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Development of Blood-Brain Barrier (BBB)-on-a-chip in vitro models to study Zika Virus oncolytic activity and drug permeability in Brain Cancer treatment

Grant number: 22/02212-4
Support Opportunities:Scholarships in Brazil - Post-Doctoral
Effective date (Start): September 01, 2022
Effective date (End): August 31, 2024
Field of knowledge:Biological Sciences - Biochemistry - Molecular Biology
Principal Investigator:Mayana Zatz
Grantee:Ma Hui Ling
Host Institution: Instituto de Biociências (IB). Universidade de São Paulo (USP). São Paulo , SP, Brazil
Associated research grant:13/08028-1 - CEGH-CEL - Human Genome and Stem Cell Research Center, AP.CEPID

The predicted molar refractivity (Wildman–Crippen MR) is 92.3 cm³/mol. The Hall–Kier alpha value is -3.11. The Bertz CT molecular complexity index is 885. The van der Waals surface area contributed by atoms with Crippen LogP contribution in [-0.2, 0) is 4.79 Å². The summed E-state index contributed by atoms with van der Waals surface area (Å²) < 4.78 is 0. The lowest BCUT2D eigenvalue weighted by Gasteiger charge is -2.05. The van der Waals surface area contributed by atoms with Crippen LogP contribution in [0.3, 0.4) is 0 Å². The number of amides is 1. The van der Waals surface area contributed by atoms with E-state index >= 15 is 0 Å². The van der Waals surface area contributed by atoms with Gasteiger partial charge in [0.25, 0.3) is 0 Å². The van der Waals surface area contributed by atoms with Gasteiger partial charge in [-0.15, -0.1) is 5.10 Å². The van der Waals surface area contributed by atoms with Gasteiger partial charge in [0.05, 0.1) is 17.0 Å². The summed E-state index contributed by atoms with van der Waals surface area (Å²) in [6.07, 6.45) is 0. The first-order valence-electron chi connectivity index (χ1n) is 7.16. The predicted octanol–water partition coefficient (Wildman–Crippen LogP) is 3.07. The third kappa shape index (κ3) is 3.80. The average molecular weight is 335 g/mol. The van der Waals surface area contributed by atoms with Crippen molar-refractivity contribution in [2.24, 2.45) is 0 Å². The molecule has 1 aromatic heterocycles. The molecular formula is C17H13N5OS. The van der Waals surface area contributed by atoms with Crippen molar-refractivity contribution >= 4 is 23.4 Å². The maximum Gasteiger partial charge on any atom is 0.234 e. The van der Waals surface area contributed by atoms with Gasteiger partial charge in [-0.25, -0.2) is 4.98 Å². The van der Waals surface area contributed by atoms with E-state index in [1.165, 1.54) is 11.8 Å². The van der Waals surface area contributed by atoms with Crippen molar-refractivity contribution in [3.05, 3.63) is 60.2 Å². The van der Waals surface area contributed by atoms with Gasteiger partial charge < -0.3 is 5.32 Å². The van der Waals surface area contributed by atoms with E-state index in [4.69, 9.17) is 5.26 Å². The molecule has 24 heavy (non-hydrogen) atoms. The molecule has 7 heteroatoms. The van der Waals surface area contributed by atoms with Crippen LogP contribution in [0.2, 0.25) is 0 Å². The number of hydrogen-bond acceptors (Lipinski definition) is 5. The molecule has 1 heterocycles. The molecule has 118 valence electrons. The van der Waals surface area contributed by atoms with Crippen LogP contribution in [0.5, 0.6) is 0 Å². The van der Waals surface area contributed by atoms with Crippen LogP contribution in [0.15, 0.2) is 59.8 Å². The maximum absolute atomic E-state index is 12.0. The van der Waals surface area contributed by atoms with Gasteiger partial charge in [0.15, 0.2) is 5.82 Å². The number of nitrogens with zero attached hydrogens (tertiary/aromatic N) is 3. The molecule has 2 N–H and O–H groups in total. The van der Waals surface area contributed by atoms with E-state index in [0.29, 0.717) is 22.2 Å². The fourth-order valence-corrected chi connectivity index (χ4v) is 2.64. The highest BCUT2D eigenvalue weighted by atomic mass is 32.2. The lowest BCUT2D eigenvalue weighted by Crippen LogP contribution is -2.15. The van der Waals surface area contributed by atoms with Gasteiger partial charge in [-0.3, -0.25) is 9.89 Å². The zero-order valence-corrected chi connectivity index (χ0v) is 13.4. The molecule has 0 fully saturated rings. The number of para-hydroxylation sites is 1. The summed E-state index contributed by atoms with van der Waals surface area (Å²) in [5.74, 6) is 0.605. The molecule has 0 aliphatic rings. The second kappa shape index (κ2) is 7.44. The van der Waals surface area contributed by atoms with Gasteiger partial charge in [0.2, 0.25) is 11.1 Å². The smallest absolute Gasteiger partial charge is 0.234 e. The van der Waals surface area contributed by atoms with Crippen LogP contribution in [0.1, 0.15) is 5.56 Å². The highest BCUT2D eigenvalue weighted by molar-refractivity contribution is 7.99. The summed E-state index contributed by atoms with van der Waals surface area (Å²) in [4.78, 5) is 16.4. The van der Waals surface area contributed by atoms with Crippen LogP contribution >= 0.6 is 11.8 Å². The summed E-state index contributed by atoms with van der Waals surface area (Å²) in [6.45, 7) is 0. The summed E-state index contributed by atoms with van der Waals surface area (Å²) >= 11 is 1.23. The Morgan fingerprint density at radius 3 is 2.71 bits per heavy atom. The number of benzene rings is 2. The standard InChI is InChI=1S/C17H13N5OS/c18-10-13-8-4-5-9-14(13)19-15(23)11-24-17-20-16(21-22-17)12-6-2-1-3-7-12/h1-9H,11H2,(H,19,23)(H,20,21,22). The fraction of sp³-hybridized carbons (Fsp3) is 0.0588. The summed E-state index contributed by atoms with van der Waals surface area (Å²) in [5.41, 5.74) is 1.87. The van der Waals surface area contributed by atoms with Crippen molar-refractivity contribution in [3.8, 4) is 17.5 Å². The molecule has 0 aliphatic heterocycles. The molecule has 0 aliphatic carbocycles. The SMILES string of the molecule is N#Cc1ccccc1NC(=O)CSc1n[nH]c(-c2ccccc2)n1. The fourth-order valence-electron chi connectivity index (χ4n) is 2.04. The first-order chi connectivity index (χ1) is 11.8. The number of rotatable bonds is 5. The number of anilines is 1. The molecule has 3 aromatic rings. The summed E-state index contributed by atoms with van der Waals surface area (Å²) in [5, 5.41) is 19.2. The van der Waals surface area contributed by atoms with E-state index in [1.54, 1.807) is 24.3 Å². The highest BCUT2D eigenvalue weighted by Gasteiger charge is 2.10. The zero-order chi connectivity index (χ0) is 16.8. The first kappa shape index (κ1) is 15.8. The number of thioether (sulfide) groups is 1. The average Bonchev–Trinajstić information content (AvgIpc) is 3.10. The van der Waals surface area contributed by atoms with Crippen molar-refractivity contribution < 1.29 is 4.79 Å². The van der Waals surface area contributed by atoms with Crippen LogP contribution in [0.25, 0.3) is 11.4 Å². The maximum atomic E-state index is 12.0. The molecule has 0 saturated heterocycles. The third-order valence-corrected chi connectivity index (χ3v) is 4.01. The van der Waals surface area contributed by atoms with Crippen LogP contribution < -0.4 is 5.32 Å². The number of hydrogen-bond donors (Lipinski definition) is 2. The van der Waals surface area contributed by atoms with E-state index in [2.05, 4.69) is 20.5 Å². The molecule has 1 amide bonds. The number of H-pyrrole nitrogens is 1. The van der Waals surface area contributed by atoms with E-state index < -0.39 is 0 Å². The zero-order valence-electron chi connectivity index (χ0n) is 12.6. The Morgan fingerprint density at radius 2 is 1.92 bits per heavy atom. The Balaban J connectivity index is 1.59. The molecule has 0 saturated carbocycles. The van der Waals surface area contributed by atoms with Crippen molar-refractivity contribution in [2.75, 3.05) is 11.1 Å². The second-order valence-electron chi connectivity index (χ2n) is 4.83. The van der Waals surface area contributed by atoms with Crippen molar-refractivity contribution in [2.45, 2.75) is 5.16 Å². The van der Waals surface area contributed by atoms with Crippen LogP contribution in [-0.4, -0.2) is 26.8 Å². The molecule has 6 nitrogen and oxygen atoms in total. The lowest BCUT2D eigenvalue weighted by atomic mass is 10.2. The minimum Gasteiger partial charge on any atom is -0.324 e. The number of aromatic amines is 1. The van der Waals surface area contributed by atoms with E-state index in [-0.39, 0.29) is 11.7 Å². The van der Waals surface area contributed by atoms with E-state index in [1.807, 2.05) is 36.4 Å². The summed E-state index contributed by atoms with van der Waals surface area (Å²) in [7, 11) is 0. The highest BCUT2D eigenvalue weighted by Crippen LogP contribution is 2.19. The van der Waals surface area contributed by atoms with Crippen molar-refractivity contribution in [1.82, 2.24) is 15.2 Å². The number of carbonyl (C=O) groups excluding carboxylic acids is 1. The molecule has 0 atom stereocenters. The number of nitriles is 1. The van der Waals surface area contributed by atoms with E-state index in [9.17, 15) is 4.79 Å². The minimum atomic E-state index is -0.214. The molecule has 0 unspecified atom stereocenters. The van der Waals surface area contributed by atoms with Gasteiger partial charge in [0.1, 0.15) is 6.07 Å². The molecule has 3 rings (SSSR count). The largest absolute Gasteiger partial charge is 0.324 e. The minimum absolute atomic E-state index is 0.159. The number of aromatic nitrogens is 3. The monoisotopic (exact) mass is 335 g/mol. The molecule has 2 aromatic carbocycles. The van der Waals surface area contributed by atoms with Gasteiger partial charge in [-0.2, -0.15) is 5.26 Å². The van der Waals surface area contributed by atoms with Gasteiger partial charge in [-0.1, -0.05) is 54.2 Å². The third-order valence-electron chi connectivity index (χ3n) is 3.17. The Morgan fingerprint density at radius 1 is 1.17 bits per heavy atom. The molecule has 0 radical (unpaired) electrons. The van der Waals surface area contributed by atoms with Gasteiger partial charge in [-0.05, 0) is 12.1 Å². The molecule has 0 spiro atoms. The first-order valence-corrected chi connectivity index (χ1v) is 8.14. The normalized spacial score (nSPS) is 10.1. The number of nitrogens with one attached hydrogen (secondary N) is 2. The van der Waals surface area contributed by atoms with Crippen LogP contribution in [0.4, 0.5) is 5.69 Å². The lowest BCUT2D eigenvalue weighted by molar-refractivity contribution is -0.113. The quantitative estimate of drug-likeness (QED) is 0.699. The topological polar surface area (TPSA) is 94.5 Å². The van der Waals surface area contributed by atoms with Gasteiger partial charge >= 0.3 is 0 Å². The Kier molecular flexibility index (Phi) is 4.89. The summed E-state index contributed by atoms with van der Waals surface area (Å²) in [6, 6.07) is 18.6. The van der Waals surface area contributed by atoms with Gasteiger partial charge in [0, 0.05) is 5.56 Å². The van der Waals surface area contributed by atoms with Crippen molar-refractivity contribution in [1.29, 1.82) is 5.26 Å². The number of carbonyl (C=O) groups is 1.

Challenges in developing therapeutics for Brain Cancer and Central Nervous System (CNS) diseases remain chiefly ascribed to the Blood-Brain Barrier (BBB) since its complex cellular interactions restrict the drug penetration, leading to low treatment effectiveness. Zika Virus (ZIKV) is an oncolytic virus used in virotherapy to selectively target and kill brain Cancer stem-like cells, including high-grade glioblastoma (GBM), medulloblastomas and CNS embryonal tumors (MB). ZIKV infection can cross the BBB to reach the CNS through the upregulation of cellular adhesion molecules triggering local neuro inflammation. However, a comprehensive view about BBB penetration mechanism by ZIKV remain poorly understood. The existing animal and in vitro BBB models present limitations in mimicking human brain complexity and specificity by different viral entry receptors that hampered conducting a mechanistic study on the human neural receptors and their interactions with therapeutic and viruses at molecular and cellular levels. The current project aims to develop BBB-on-a-chip as a micro physiological platform composed of BBB cells differentiated from human-induced Pluripotent Stem Cells (iPSCs). Combining tridimensional (3D) bioprinting with microfluidic technologies allows recapitulating the structure and function of BBB and brain tumors for 3D mapping of ZIKV and other therapeutic distributions in the vascular and perivascular regions. Hence, this high-fidelity in vitro human BBB models may increase drug screening efficiency and boost new therapeutics research for CNS disorders. (AU)

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